We have an election coming up this week and it is incredibly divisive. Each side feels that the other poses an existential threat to our nation and our freedoms. Each side says voting for their candidate and platform is the only thing that can save us. They are fervent and zealous in evangelizing for their party because they believe their party will make life better and the other party will make life worse. And for some people, this is all they have. The outcome of the election will either fill them with despair or hope, but it all hinges on the ballots.

Meanwhile, the true gospel says that Jesus is the everlasting King. He’s not on the ballot because He’s not running.

Would you turn in your Bibles with me, because I want you to see this, I want you to be able to find it on your own this week – turn in your Bibles to Psalm 2.

Here we see a contrast between the position and power of our eternal King Jesus and the position and power of the kings and queens, prime ministers, and presidents of this world. We see the political powers of earth and the eternal power of God are often on two separate paths headed for conflict and we see the reaction of each.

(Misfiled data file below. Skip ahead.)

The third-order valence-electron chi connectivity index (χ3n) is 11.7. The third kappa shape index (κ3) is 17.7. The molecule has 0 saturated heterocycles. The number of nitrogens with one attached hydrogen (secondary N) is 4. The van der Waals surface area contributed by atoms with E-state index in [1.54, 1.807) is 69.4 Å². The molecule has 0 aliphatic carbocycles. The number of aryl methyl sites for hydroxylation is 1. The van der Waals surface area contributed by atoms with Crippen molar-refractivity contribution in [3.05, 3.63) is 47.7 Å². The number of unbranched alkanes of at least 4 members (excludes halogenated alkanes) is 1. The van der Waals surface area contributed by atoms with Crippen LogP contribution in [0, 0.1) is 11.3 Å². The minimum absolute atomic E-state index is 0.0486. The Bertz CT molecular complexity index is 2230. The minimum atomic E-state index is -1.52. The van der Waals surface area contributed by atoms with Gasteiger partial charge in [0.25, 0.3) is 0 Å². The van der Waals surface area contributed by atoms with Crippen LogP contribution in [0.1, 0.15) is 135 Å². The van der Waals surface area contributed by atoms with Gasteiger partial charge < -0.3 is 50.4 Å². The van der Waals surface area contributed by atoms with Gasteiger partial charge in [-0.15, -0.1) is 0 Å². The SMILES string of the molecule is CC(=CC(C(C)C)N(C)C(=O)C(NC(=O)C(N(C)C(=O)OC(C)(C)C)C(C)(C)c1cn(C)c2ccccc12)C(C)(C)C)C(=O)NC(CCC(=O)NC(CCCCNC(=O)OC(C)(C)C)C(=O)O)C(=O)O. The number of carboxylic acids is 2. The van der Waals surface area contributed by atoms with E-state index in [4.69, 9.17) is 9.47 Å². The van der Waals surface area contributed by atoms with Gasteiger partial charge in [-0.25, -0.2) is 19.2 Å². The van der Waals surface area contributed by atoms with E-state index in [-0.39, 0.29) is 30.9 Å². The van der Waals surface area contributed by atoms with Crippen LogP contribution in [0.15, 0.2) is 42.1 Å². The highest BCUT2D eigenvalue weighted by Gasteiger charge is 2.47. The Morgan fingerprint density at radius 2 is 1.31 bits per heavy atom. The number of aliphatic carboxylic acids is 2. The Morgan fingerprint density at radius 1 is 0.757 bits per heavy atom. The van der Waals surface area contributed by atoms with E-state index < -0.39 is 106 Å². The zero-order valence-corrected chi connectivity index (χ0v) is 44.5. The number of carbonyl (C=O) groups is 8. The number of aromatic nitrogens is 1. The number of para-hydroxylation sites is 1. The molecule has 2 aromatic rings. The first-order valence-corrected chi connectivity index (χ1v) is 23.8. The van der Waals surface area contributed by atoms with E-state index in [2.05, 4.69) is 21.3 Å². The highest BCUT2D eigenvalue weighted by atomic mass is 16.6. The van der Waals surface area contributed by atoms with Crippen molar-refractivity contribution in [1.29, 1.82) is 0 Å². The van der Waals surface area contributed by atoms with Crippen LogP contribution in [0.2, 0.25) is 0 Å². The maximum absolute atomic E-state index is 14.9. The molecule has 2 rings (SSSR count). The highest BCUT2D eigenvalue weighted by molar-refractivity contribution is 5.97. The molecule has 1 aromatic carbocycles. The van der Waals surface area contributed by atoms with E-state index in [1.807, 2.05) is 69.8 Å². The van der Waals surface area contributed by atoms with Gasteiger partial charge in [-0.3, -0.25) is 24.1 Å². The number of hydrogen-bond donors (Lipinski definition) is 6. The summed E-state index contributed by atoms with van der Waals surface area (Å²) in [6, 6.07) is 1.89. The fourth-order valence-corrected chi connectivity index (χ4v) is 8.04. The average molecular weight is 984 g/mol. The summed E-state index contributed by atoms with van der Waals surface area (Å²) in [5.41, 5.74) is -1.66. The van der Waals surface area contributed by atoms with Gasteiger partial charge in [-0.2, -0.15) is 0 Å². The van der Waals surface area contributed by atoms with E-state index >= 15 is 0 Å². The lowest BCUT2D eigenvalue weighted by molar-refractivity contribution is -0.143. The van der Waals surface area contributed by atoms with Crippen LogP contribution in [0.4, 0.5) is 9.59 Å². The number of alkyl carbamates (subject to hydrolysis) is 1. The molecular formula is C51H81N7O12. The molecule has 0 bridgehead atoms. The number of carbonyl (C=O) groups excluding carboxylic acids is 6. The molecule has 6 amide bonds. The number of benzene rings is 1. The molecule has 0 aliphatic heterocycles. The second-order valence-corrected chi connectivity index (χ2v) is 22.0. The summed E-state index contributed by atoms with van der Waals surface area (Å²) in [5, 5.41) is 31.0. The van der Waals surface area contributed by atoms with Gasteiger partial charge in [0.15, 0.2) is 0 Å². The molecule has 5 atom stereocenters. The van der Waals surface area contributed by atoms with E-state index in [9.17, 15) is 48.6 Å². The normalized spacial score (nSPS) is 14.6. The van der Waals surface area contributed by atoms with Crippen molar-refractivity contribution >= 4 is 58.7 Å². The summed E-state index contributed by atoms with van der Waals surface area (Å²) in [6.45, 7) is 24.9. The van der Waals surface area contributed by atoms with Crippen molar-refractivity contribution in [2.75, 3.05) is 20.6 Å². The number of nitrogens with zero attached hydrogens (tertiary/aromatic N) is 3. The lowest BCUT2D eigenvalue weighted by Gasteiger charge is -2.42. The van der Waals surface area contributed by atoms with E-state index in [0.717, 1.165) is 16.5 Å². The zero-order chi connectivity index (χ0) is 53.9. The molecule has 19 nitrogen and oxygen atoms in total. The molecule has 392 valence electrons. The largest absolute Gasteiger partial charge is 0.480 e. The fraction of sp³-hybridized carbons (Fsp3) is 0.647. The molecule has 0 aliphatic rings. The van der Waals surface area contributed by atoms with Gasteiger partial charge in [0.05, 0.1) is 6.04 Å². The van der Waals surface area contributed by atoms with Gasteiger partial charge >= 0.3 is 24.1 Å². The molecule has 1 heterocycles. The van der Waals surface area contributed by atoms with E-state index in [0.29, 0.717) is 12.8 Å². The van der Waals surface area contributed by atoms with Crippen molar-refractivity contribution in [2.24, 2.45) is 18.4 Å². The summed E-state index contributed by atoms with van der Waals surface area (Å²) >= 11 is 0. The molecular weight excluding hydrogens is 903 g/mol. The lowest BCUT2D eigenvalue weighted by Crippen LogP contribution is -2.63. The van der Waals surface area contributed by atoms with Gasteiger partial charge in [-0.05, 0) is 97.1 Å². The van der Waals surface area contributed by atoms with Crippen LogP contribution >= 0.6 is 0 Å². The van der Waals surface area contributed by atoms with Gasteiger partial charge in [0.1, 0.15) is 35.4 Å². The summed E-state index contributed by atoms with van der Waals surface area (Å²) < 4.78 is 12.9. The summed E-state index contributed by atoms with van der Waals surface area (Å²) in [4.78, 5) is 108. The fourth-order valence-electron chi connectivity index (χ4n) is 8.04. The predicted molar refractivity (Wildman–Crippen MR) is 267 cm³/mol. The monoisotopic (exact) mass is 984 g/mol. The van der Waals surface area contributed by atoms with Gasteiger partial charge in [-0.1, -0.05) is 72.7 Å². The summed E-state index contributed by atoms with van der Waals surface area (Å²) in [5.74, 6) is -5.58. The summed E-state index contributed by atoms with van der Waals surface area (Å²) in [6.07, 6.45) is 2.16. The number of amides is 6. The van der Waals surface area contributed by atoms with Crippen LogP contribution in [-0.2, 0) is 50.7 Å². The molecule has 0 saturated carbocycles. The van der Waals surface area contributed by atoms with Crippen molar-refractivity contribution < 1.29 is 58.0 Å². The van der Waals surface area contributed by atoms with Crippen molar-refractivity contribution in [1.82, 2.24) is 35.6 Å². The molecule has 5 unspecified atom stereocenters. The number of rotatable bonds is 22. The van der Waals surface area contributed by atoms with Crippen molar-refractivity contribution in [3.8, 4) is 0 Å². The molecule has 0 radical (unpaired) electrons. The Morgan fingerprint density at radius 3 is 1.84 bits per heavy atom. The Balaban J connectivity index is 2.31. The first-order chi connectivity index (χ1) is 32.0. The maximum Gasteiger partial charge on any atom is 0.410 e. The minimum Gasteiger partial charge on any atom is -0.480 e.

Ps 2:1 Why do the nations rage,

​​And the people plot a vain thing?

2 ​​The kings of the earth set themselves,

​​And the rulers take counsel together,

​​Against the LORD and against His Anointed, saying,

3 ​​“Let us break Their bonds in pieces

​​And cast away Their cords from us.”

4 ​​He who sits in the heavens shall laugh;

​​The Lord shall hold them in derision.

5 ​​Then He shall speak to them in His wrath,

​​And distress them in His deep displeasure:

6 ​​“Yet I have set My King

​​On My holy hill of Zion.”

7 ​​“I will declare the decree:

​​The LORD has said to Me,

​‘​You are My Son,

​​Today I have begotten You.

8 ​​Ask of Me, and I will give You

​​The nations for Your inheritance,

​​And the ends of the earth for Your possession.

9 ​​You shall break them with a rod of iron;

​​You shall dash them to pieces like a potter’s vessel.’ ”

10 ​​Now therefore, be wise, O kings;

​​Be instructed, you judges of the earth.